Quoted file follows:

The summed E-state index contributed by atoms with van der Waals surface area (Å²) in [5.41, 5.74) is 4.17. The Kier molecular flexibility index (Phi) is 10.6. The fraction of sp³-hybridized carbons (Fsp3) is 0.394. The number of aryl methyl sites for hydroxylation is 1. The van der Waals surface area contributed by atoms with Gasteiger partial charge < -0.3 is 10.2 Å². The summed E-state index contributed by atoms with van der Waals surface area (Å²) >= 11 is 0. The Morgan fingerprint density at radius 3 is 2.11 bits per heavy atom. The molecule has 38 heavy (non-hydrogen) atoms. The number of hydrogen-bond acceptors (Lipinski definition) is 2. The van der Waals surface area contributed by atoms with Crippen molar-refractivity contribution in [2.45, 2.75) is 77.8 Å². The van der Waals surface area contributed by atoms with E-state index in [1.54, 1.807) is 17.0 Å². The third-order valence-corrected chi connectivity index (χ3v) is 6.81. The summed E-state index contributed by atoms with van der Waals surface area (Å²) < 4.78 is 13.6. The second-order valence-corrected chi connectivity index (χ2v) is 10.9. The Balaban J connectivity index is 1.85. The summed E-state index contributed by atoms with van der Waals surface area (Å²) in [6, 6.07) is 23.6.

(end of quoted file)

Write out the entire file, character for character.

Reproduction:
The summed E-state index contributed by atoms with van der Waals surface area (Å²) in [5.41, 5.74) is 4.17. The Kier molecular flexibility index (Phi) is 10.6. The fraction of sp³-hybridized carbons (Fsp3) is 0.394. The number of aryl methyl sites for hydroxylation is 1. The van der Waals surface area contributed by atoms with Gasteiger partial charge < -0.3 is 10.2 Å². The summed E-state index contributed by atoms with van der Waals surface area (Å²) >= 11 is 0. The Morgan fingerprint density at radius 3 is 2.11 bits per heavy atom. The molecule has 38 heavy (non-hydrogen) atoms. The number of hydrogen-bond acceptors (Lipinski definition) is 2. The van der Waals surface area contributed by atoms with Crippen molar-refractivity contribution in [2.45, 2.75) is 77.8 Å². The van der Waals surface area contributed by atoms with E-state index in [1.54, 1.807) is 17.0 Å². The third-order valence-corrected chi connectivity index (χ3v) is 6.81. The summed E-state index contributed by atoms with van der Waals surface area (Å²) < 4.78 is 13.6. The second-order valence-corrected chi connectivity index (χ2v) is 10.9. The Balaban J connectivity index is 1.85. The summed E-state index contributed by atoms with van der Waals surface area (Å²) in [6, 6.07) is 23.6.